Mr. Ortega's problems

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The latest information from Nicaragua and from Washington seems to agree that Soviet MIG fighters planes were not aboard the Soviet freighter which was unloading at Corinto over the weekend. But that ship and others have been bringing modern weapons of many types, including combat heliocopters, to Nicaragua from the Soviet Union.

Obviously a substantial Soviet resupply of Nicaragua with modern weaponry is underway.

If MIGs were not in the present lot it is probably because of two reasons. The Nicaraguans are clearly afraid of a US invasion. Their first priority need is for defensive weapons. Also, would the Soviets want to give unnecessary offense to Mr. Reagan now when he and they are maneuvering towards a resumption of a diplomatic dialogue?

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The regime in Nicaragua would like to have fighting air power. Its arsenal today has 12 combat aircraft. Nicaragua is outclassed in air fighters by three neighbors associated with the United States. El Salvador has 59, Honduras has 30 , and Guatemala, 16. That gives a total of 105 combat aircraft in pro-US hands, against Nicaragua's 12. Besides, there is usually a US aircraft carrier hovering off shore. A hord of MIGs must be on the Christmas dream list of Daniel Ortega Saavedra, just elected President of Nicaragua.

But there are other things he needs more than MIGs for playing the game he has elected to play against President Ronald Reagan of the US.

Mr. Ortega is trying to sustain himself and his regime independently of the US in a part of the world that is surrounded and dominated by overwhelming US military power. He could be squashed, just as the pro-Castro regime was squashed in Grenada last year, although not as cheaply.

Grenada was defended by a few-score Cubans. President Ortega of Nicaragua has a standing army of 60,000 men, plus 60,000 reservists and 40,000 more in a civilian militia force. He could field a trained military force of more than 100 ,000 men on a few hours' notice. Nicaragua could be squashed - but US casualties in the process would be politically significant.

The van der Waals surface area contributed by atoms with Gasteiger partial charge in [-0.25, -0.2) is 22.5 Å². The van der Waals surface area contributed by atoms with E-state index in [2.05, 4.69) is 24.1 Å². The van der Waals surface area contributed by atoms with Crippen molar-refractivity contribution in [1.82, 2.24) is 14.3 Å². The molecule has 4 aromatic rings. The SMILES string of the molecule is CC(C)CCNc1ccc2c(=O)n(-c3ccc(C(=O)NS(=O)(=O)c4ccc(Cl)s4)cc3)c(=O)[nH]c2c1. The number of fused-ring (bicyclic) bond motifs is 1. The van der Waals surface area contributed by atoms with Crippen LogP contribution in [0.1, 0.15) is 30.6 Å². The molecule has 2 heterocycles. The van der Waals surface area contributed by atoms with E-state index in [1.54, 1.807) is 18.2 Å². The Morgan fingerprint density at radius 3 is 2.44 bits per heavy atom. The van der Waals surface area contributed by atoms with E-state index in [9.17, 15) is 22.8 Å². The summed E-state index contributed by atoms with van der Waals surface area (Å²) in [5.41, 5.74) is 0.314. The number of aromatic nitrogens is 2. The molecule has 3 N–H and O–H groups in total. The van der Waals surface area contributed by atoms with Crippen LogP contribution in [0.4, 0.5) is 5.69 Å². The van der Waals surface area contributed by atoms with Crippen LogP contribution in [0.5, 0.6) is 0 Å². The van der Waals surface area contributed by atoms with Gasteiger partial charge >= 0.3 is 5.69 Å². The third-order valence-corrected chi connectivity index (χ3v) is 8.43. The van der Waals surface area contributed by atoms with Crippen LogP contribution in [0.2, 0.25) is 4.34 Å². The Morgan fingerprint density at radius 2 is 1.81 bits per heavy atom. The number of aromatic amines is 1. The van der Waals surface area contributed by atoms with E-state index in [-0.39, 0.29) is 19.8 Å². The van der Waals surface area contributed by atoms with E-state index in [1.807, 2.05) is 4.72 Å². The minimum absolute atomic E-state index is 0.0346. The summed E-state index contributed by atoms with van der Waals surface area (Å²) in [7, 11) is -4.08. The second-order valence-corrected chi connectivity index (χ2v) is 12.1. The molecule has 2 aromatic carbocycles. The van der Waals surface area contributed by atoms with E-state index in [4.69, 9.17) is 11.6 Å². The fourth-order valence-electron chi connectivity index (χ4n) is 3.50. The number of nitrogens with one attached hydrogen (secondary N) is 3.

President Reagan would like to eliminate the Sandinista regime. He has made no secret of his feelings. He has done all that American public opinion and the Congress will allow him to do to bring down that regime. He is being restrained at the moment by repeated votes in the Congress against using US funds to support the counterrevolutionaries (the contras) operating around the fringes of Nicaragua.

To achieve his desire to squash the Sandinistas, Mr. Reagan needs a provocation that would be accepted in Congress, by friendly Latin American governments, and by the NATO allies as justification for US military intervention.

What Mr. Ortega needs is enough rifles and machine guns for his troops to make the prospective price of invasion too high for Mr. Reagan and to avoid at the same time the provocation which in world eyes would justify a US invasion.

Would MIGs suddenly showing up on Nicaragua's airfields be enough justification for US military action? I do not know the answer. Perhaps Mr. Reagan is not himself sure what he would do. But he would have to do something. He is on the public record as saying that the delivery of ''advanced jet fighters'' to Nicaragua would be ''unacceptable.''

Mr. Ortega would be foolish to call Mr. Reagan's hand unless or until he has first built his own defensive position to the point where Mr. Reagan would have to consider very seriously the probable US casualties from an invasion of Nicaragua.

The plausible estimate of the situation is that Mr. Ortega is bringing in as much as he can get from the Russians or others in the way of rifles, machine guns, and other weapons for defending himself from a possible American invasion.

So long as he does only that, Mr. Reagan could invade only in defiance of the Congress and of world opinion. Mr. Reagan does not yet have sufficient justification in those eyes. Mr. Ortega would be foolish to give him such justification.

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